November 29, 2006
It is easy being green
SCARBOROUGH (Nov 29): Imagine four blue whales swimming side by side, 36 full-grown African elephants marching down the street or even 216 average, four-door cars parked in a lot. 0]
All of these equal about 270 tons – the amount of recycled bottles Clynk has processed in Scarborough since March.
Though Clynk's grand opening was Nov. 18, customers at Hannaford’s flagship store in Scarborough have been testing its methods for about eight months. Clynk's method is about simplicity – making bottle recycling easier for customers, bottle companies and grocery stores. Bottle deposits are kept automatically in an account, accessible with a card and pin number.
|Wendy Jo McKay feeds bottles into the count and crush machine at Clynk's warehouse in Scarborough while keeping an eye on the customer's account. Before the bottles are loaded into the machine, the customer's bag barcode is scanned to automatically credit the account with the bottle deposts. (Photo by Erica Thoits)|
“Everyone benefits,” said Frank Whittier, president of Clynk. “We knew the redemption centers needed help, and that a lot of grocery stores needed help. We created, with Hannaford’s help, a better system. It’s simple. For the customer, it’s really drop and go.”
Right next to Hannaford, near the new drive through prescription pick up, is the Clynk drop off center complete with solar panels and energy efficient siding. Here, new customers choose a four-digit pin, answer two security questions, receive a roll of free bags – which cost $2 for 10 bags later on – and 10 ID bar codes linked to their pins.
The initial sign up is possibly the most time anyone would ever need to spend inside the redemption center. The bags are filled and labeled at home and then dropped off back at Clynk. The bags are quickly scanned and sent to Clynk’s warehouse on Pleasant Hill Road.
|The small Clynk building next to Hannaford in Scarborough is environmentally friendly by using solar panels and energy efficient siding and glass. (Photo by Erica Thoits)|
At the warehouse they are scanned again and fed through the count and crush machine that keeps track of the different types of bottles, sorting plastic from glass and even different colors of glass and types of plastic. The customer’s account is automatically credited with the bottle deposits. To access their money, customers enter their pins into a kiosk inside Hannaford or at the nearby Clynk. The receipts are redeemable at any Hannaford, though the kiosks are located only in Scarborough.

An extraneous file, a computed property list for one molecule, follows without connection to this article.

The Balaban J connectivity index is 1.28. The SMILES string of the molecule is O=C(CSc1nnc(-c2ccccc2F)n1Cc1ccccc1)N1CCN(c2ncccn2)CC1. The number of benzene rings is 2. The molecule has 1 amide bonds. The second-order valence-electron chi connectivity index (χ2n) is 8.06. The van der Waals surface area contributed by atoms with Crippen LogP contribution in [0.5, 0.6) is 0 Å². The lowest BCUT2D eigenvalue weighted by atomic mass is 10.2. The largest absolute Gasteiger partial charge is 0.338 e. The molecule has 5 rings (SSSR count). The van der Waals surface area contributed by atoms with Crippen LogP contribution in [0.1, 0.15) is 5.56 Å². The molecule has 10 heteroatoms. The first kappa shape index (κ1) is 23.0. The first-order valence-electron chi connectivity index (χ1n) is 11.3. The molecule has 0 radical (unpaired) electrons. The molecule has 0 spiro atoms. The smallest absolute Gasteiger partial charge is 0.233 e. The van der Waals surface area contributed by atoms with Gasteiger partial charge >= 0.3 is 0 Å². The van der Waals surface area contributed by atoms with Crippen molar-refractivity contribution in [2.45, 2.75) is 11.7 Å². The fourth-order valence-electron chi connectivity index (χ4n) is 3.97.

Clynk acts as a redemption center, making 3.5 cents on every can or bottle. The Maine bottle law, along with the 5 and 15 cent bottle deposits, requires companies to pick up their empties from grocery stores and redemption centers, said Whittier. Clynk steps in, picking up, sorting and crushing the returns. The bottle companies are then billed for the service. Clynk also sells materials to companies that can use crushed glass for new products, such as faux marble counter tops or plastics for anything from kayaks to fleece.
|Jessica Houser-Parish, the retail services manager, uses one of the kiosks in the Clynk center next to Hannaford in Scarborough. Customers can use the kiosks to check their balances and get receipts to redeem their deposits. (Photo by Erica Thoits)|
“We’re always looking for companies who are turning this stuff into new and creative things,” said Whittier.
Besides making the bottle sorting easier and more accurate than counting by hand, the count and crush machine increases the value of plastics and crushed glass by sorting different varieties of each.
Green, clear and brown glasses are all different, said Whittier. Putting just one piece of green into a barrel of clear devalues the glass.
Whittier plans to make an impact on the country's recycling by taking Clynk to other New England states and to New York, but first Clynk will expand in Maine. In January Clynk will open a center at the Windham Hannaford and another at Sanford's Hannaford in early February.
To download an application form or find out more about Clynk, visit its Web site at www.clynk.com.
For the complete story about Clynk, see the Nov. 30 issue of the Current.